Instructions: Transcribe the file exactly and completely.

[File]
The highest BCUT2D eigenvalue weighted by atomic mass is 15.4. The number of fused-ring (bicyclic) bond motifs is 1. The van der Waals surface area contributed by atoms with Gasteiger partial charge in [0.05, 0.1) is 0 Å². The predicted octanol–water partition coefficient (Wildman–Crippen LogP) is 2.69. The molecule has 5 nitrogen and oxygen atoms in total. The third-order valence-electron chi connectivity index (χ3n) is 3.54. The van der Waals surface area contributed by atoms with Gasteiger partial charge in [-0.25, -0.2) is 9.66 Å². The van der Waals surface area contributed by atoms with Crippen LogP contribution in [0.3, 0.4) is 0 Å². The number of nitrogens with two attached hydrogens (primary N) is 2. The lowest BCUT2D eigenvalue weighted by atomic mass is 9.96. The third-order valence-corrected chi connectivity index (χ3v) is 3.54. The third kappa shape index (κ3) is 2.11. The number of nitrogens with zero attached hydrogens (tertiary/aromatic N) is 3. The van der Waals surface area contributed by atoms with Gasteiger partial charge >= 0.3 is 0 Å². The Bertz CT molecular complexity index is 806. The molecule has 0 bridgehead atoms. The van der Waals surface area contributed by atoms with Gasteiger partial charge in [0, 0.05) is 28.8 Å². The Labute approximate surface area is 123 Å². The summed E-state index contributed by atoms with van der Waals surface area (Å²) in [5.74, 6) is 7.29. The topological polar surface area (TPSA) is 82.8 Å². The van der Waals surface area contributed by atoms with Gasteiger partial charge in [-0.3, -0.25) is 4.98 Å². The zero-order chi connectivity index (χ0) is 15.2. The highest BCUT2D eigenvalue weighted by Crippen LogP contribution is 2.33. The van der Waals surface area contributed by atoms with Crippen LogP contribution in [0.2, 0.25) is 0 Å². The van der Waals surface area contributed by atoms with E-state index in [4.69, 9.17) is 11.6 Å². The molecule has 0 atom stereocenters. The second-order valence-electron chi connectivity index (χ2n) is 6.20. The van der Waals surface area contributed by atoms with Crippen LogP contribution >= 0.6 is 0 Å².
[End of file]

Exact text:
The highest BCUT2D eigenvalue weighted by atomic mass is 15.4. The number of fused-ring (bicyclic) bond motifs is 1. The van der Waals surface area contributed by atoms with Gasteiger partial charge in [0.05, 0.1) is 0 Å². The predicted octanol–water partition coefficient (Wildman–Crippen LogP) is 2.69. The molecule has 5 nitrogen and oxygen atoms in total. The third-order valence-electron chi connectivity index (χ3n) is 3.54. The van der Waals surface area contributed by atoms with Gasteiger partial charge in [-0.25, -0.2) is 9.66 Å². The van der Waals surface area contributed by atoms with Crippen LogP contribution in [0.3, 0.4) is 0 Å². The number of nitrogens with two attached hydrogens (primary N) is 2. The lowest BCUT2D eigenvalue weighted by atomic mass is 9.96. The third-order valence-corrected chi connectivity index (χ3v) is 3.54. The third kappa shape index (κ3) is 2.11. The number of nitrogens with zero attached hydrogens (tertiary/aromatic N) is 3. The van der Waals surface area contributed by atoms with Gasteiger partial charge >= 0.3 is 0 Å². The Bertz CT molecular complexity index is 806. The molecule has 0 bridgehead atoms. The van der Waals surface area contributed by atoms with Gasteiger partial charge in [0, 0.05) is 28.8 Å². The Labute approximate surface area is 123 Å². The summed E-state index contributed by atoms with van der Waals surface area (Å²) in [5.74, 6) is 7.29. The topological polar surface area (TPSA) is 82.8 Å². The van der Waals surface area contributed by atoms with Gasteiger partial charge in [-0.3, -0.25) is 4.98 Å². The zero-order chi connectivity index (χ0) is 15.2. The highest BCUT2D eigenvalue weighted by Crippen LogP contribution is 2.33. The van der Waals surface area contributed by atoms with Crippen LogP contribution in [0.2, 0.25) is 0 Å². The van der Waals surface area contributed by atoms with E-state index in [4.69, 9.17) is 11.6 Å². The molecule has 0 atom stereocenters. The second-order valence-electron chi connectivity index (χ2n) is 6.20. The van der Waals surface area contributed by atoms with Crippen LogP contribution >= 0.6 is 0 Å².